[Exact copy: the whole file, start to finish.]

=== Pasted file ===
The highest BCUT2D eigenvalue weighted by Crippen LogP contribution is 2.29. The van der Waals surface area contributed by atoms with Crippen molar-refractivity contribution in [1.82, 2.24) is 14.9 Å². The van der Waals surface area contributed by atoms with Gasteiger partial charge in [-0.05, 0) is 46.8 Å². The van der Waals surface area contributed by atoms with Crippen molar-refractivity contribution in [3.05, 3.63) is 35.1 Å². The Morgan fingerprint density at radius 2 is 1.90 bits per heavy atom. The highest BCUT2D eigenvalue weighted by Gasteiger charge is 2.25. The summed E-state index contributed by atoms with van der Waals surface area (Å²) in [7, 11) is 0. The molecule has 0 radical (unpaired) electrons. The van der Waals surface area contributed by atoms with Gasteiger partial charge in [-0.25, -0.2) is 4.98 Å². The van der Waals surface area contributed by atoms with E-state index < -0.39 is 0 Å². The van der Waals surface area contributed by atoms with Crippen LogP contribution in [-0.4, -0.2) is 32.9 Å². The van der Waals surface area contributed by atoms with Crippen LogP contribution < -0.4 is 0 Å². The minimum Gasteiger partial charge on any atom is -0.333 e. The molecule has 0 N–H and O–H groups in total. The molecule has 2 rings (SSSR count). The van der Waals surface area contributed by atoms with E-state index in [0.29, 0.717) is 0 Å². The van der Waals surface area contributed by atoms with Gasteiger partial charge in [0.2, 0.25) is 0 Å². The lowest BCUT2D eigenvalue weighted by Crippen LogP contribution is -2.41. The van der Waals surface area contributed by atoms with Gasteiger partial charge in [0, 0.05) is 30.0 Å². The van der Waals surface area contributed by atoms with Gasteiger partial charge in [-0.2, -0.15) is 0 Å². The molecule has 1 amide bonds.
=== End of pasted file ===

The highest BCUT2D eigenvalue weighted by Crippen LogP contribution is 2.29. The van der Waals surface area contributed by atoms with Crippen molar-refractivity contribution in [1.82, 2.24) is 14.9 Å². The van der Waals surface area contributed by atoms with Gasteiger partial charge in [-0.05, 0) is 46.8 Å². The van der Waals surface area contributed by atoms with Crippen molar-refractivity contribution in [3.05, 3.63) is 35.1 Å². The Morgan fingerprint density at radius 2 is 1.90 bits per heavy atom. The highest BCUT2D eigenvalue weighted by Gasteiger charge is 2.25. The summed E-state index contributed by atoms with van der Waals surface area (Å²) in [7, 11) is 0. The molecule has 0 radical (unpaired) electrons. The van der Waals surface area contributed by atoms with Gasteiger partial charge in [-0.25, -0.2) is 4.98 Å². The van der Waals surface area contributed by atoms with E-state index < -0.39 is 0 Å². The van der Waals surface area contributed by atoms with Crippen LogP contribution in [-0.4, -0.2) is 32.9 Å². The van der Waals surface area contributed by atoms with Crippen LogP contribution < -0.4 is 0 Å². The minimum Gasteiger partial charge on any atom is -0.333 e. The molecule has 0 N–H and O–H groups in total. The molecule has 2 rings (SSSR count). The van der Waals surface area contributed by atoms with E-state index in [0.29, 0.717) is 0 Å². The van der Waals surface area contributed by atoms with Gasteiger partial charge in [0.2, 0.25) is 0 Å². The lowest BCUT2D eigenvalue weighted by Crippen LogP contribution is -2.41. The van der Waals surface area contributed by atoms with Gasteiger partial charge in [0, 0.05) is 30.0 Å². The van der Waals surface area contributed by atoms with Gasteiger partial charge in [-0.2, -0.15) is 0 Å². The molecule has 1 amide bonds.